The sight that greets us on arrival is part of the reason why I choose the location I did. Throughout history people have sought to beat back the night, and this night perhaps more than any other. The icy white of the pier's high-output lamps create a welcoming oasis of light, even in the Solstice's darkest hour.

As untold generations have before us, we draw comfort from that light, and from the knowledge that we are together, and not completely alone in the night. 

Fuji X-T1 w/Rokinon 21mm f1.4
ISO 250, 1/20s, f2.8
Processed in Capture One & Photoshop w/Topaz B&W

Part III – Daybreak

The sky is already lightening by the third and final time I return to the pier. The pale blue sky speaks of low clouds, though when I arrive there is a cloud break to the north that is beginning to turn pink with the coming dawn.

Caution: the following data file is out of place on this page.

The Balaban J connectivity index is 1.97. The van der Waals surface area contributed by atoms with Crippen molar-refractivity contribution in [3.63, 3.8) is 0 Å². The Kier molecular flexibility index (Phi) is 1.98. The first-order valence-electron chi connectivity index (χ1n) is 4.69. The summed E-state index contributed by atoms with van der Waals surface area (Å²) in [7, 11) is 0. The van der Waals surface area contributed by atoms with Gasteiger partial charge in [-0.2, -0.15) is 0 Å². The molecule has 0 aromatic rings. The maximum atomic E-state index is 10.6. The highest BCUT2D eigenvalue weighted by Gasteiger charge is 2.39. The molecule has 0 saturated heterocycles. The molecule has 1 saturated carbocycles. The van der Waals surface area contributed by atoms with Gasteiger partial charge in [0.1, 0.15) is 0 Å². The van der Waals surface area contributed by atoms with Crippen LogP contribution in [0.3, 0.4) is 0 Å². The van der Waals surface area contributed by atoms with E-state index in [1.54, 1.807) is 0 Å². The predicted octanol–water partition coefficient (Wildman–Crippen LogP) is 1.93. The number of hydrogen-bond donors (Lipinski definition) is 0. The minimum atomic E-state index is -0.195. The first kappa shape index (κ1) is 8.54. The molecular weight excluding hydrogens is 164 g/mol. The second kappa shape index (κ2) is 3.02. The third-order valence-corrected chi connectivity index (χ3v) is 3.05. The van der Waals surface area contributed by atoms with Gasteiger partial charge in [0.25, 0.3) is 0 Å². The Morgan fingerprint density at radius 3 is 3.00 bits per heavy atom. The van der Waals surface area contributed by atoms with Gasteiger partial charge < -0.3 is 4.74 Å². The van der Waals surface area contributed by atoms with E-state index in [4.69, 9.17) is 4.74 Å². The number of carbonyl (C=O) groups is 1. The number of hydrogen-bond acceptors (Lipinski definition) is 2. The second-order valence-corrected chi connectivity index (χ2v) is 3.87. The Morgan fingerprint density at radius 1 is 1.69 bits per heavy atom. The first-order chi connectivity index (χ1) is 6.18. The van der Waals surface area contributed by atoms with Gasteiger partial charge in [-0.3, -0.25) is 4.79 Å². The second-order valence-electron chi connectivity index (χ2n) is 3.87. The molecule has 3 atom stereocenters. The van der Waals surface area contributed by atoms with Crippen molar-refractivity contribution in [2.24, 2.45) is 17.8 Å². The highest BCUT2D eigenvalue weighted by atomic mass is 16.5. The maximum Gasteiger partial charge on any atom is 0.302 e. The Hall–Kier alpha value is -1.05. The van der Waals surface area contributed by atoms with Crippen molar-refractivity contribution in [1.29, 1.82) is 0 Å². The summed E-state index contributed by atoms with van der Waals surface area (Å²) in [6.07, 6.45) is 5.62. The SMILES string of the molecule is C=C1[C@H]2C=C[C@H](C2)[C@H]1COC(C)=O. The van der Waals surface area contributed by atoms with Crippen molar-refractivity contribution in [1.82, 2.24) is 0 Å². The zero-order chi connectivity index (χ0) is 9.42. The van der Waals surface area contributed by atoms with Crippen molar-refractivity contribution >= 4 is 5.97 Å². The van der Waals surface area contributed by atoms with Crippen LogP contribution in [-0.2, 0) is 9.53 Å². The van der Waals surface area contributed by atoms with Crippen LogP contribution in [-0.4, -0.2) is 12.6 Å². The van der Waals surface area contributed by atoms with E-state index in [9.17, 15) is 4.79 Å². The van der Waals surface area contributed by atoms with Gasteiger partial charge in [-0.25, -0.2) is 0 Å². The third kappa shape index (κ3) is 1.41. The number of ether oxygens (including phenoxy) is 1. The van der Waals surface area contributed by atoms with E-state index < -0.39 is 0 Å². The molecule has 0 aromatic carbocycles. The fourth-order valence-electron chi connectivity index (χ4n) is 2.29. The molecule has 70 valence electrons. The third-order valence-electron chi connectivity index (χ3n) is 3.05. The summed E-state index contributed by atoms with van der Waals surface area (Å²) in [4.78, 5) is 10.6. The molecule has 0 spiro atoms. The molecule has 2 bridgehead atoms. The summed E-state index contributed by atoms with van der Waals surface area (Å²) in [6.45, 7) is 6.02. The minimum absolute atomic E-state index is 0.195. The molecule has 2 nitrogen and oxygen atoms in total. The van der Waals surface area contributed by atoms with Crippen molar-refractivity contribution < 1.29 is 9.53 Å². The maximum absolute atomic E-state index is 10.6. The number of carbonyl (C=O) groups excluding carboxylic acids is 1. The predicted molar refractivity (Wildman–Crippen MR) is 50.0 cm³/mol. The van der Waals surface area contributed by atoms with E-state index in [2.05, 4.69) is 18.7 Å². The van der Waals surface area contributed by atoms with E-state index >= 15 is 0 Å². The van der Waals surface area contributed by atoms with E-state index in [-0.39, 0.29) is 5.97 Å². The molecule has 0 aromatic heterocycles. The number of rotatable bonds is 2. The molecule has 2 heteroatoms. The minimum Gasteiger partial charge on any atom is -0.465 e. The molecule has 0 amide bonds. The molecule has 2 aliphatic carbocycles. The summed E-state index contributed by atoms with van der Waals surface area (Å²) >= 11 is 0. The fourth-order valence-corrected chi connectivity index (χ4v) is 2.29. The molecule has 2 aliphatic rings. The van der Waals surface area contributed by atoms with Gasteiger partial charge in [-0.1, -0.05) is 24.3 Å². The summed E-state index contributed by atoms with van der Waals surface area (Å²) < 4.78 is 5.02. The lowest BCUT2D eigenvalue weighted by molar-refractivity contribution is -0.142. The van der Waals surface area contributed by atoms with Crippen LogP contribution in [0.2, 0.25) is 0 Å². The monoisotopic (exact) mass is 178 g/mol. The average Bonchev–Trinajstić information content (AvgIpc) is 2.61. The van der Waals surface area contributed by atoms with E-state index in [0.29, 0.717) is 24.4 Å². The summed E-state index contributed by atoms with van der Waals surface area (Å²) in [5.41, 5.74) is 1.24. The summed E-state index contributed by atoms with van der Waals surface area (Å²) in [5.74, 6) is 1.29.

Ten minutes later, as I am scanning the sky for any sign of the sun, just as my five-minute-until-sunrise alarm goes off, I notice that the promising patch of clear sky has been swallowed by clouds. Almost simultaneously, I become aware of a hissing sound familiar to those of us in the northern latitudes: fine particles of ice and snow skittering against the outer-shell of one's hood. 

By 7:11am, my first sunrise of the waxing year, the pier and I have been engulfed in a driving snow squall. I hold out as long as I can, but eventually the freezing wind forces a retreat. The sky beyond my windshield has warmed to a slate gray, heralding the return of the as-yet invisible waxing sun as I pull out of the parking lot. 

The Long Night is over, and I end my vigil having hailed the returning sun in absentia. This year of all years, when hope is a scarcity, it is tough not to see it as a troubling omen. 

Fuji X-T1 w/Fuji 35mm f2 WR
ISO 1250, 1/60s, f3.2
Processed in Capture One & Photoshop

Note - These photos, as with a ton of my landscape, astrophotography, and sunrise/sunset photos would not be possible without the amazing resource that is The Photographer’s Ephemeris